And with being new in a new community, I was reminded at church today that it is also a new year. I know what I've left in 2011, and I know that pieces of it are still apart of me in 2012, but I'm grateful for the reminder to think about what I want this year to be for me and to plan for that. I'm in such a unique position to really be starting new in 2012, so I need to make sure I sit down with this thought process and take advantage of what I can do. Part of it, of course, is learning to live here in Decorah. And so far, so good on that [... except that my house still needs a decent amount of furniture, and I find myself missing random important things like a can opener just when I need it]. But another part of it is really coming into my own because I have this wonderful opportunity to rebuild myself, to be what I want to be and take what I've learned from 2011 and keep going with it. Plus, I find my co-workers and this community really inspiring. Everyone cares about the environment and thinks about agriculture along the same lines that I do. And unlike in California, I feel like I can take my passions and these things I care about and do something about them in a way that will matter. It's an exciting feeling, and the spark is only just beginning to ignite the possiblities within me. I didn't realize when I left Davis that I could become fired up like this, but I like it.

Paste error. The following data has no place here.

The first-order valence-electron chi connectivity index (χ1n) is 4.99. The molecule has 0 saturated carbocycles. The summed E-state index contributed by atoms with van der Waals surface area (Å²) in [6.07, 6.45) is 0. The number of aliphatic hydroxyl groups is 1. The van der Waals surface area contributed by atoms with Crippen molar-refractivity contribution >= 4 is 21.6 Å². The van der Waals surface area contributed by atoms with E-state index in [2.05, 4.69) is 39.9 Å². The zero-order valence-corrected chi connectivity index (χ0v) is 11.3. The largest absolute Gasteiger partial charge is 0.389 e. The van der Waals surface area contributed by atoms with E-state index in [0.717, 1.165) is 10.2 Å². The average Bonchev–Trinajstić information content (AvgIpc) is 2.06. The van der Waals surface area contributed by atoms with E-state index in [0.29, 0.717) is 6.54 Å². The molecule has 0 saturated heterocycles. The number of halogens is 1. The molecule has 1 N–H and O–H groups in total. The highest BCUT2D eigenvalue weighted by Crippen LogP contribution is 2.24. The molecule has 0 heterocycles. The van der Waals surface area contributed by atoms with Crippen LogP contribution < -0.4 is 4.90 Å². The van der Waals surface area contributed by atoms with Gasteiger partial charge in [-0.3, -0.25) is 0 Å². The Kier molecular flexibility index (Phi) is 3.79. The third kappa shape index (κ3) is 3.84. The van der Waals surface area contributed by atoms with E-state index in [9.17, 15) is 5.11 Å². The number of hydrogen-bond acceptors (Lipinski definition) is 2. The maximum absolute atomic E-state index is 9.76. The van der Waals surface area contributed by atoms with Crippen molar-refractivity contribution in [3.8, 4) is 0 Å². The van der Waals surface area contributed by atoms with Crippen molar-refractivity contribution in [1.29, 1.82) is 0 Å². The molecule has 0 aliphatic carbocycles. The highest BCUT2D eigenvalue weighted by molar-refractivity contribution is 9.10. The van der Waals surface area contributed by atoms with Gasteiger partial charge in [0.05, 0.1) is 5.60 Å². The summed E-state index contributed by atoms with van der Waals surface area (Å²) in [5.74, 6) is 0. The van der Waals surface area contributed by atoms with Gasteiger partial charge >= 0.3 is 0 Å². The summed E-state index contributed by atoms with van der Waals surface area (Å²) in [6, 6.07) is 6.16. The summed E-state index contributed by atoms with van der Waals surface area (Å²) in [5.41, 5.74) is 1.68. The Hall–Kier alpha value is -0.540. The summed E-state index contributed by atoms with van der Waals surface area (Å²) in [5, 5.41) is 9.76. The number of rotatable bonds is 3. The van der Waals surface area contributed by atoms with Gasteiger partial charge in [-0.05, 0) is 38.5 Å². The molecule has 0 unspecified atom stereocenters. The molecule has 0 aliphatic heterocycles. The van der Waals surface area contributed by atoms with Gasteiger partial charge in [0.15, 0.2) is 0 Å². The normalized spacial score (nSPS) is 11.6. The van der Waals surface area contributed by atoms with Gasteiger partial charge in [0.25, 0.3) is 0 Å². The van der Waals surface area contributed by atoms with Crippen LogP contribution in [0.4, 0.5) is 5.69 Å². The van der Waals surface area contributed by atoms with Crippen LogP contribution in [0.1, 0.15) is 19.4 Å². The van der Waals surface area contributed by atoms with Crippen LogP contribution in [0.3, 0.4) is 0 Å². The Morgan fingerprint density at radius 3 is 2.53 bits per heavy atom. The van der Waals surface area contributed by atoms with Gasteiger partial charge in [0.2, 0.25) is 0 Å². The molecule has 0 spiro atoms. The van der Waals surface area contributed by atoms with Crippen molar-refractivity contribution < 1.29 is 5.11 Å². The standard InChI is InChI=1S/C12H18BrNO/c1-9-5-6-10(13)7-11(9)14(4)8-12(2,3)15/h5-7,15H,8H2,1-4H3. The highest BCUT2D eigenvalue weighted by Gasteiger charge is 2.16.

I'm really glad to be here right now. Despite the craziness of moving to Iowa, I really think it's going to work out well for me. And I have only, now once, fallen on my ass due to ice. So far so good for being here a whole month!